Accelerators / Events / Municipal government

‘We are building a city that’s equity-driven’: Techstars Equitech Accelerator cohort wraps with star-studded demo day, new initiatives

The celebration, which featured a keynote from Gov. Wes Moore, portends such developments as legislative action to support entrepreneurs and UpSurge Baltimore’s new program with Stanley, Black & Decker.

Gov. Wes Moore speaks at the 2023 Techstars Equitech Accelerator demo day. (Courtesy photo)
Correction: A previous version of this article incorrectly characterized a relationship between Johns Hopkins University and ReBokeh as active and expanding. The article has been updated accordingly. (5/17/2023, 2:14 p.m.) 
What do the founders of companies creating a blow dryer for wigs and immersive, VR-driven learning experiences have in common?

They, like leaders of eight other startups from Baltimore and beyond, recently celebrated the end the 13-week Techstars Equitech Accelerator program on Tuesday with a special demo day and reception at M&T Bank Stadium. Launched in 2021 by national accelerator producer Techstars and local entrepreneurship support-focused entity UpSurge Baltimore, the accelerator takes its name from the “equitech” concept that UpSurge coined and has championed since its inception.

“We brought Techstars to Baltimore because they are a global tech community with a megaphone that reaches hundreds of thousands of founders, investors and ecosystem builders around the world,” explained Jamie McDonald, CEO of Upsurge Baltimore, in an email to

Techstars and UpSurge Baltimore’s shared megaphone caught the ears of high-profile demo day attendees like Mayor Brandon Scott and Gov. Wes Moore, the latter of whom delivered a keynote address imploring the startup world denizens in attendance to work toward a more equitable and robust local economy.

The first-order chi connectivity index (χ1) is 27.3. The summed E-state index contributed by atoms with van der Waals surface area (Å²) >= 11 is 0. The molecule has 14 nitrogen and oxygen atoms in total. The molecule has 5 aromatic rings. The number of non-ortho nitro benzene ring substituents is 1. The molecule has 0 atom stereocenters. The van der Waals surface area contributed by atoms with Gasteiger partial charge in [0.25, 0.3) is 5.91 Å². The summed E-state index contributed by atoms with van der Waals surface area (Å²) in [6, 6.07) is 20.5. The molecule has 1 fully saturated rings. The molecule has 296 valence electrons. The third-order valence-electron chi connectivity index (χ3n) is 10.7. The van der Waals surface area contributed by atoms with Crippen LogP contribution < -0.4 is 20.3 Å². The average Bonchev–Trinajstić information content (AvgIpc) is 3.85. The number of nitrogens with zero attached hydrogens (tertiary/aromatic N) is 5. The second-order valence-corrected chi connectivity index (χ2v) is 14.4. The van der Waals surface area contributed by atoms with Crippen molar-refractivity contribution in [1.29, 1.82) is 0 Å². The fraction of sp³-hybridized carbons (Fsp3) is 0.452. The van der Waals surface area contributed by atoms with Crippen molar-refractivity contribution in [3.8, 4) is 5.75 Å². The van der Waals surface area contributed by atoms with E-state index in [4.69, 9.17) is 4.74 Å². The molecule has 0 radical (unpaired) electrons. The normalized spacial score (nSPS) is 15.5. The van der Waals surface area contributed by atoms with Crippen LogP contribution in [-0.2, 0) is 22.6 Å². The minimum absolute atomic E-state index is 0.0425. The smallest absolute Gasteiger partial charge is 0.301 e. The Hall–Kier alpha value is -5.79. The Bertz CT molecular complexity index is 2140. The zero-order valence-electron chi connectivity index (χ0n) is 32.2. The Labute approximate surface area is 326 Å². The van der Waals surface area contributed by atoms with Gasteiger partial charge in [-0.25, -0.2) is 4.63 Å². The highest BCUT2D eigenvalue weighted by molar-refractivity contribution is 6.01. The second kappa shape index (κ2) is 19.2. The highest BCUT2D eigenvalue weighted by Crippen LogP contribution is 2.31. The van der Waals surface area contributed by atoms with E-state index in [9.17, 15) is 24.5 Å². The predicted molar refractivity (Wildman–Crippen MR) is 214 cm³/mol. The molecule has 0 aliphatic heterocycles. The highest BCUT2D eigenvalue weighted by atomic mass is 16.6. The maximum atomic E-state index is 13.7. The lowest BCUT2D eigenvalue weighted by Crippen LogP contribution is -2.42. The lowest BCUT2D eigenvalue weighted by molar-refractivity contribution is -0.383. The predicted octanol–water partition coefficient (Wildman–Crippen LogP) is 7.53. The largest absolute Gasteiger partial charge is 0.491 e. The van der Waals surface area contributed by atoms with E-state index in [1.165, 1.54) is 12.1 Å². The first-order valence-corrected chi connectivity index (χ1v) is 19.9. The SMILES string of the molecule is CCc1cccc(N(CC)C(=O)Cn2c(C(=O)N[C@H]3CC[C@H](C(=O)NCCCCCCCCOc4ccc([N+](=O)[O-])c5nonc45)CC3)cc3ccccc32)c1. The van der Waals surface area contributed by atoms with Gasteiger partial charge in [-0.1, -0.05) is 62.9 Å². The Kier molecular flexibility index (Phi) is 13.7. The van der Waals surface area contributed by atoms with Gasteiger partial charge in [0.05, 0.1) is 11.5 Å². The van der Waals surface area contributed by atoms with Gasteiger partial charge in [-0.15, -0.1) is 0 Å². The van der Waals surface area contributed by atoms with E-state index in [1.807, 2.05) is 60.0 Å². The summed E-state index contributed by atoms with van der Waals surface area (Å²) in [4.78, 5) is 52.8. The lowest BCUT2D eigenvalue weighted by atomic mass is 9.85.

“We are building a city that understands it can be both more competitive and more equitable — and it is not a choice, we are going to do both,” said Gov. Moore, who had a varied entrepreneurial and business career prior to becoming governor in 2023.

Here are some key details from the demo day, including the companies involved, the equitech-focused legislation going through Maryland’s General Assembly and more.

People in multicolored clothes stand on red carpet before black sign with white text

Gov. Wes Moore (center, red tie) poses with Techstars Equitech Accelerator founders and staff. (Courtesy photo by Joe Andrucyck, Governor’s Office)

The cohort

Selection criteria for companies in the second Equitech Accelerator cohort included being grounded in the values of diversity, having founders from underestimated communities and developing technologies that increased access and equity. Participant startups’ foci encompassed such industries as cyber, public health, beauty, edtech, fintech and govtech.

The Baltimore region is home to half of the cohort, which comprises the following companies:

  • CyDeploy, a cybersecurity company whose AI-driven testing system landed it on’s 2022 RealLIST Startups roster.
  • Divaneering Lab, which created the Spundle, a blow dryer for wigs and similar detached hair pieces that is designed to reduce the time and heat damage associated with other hand dryers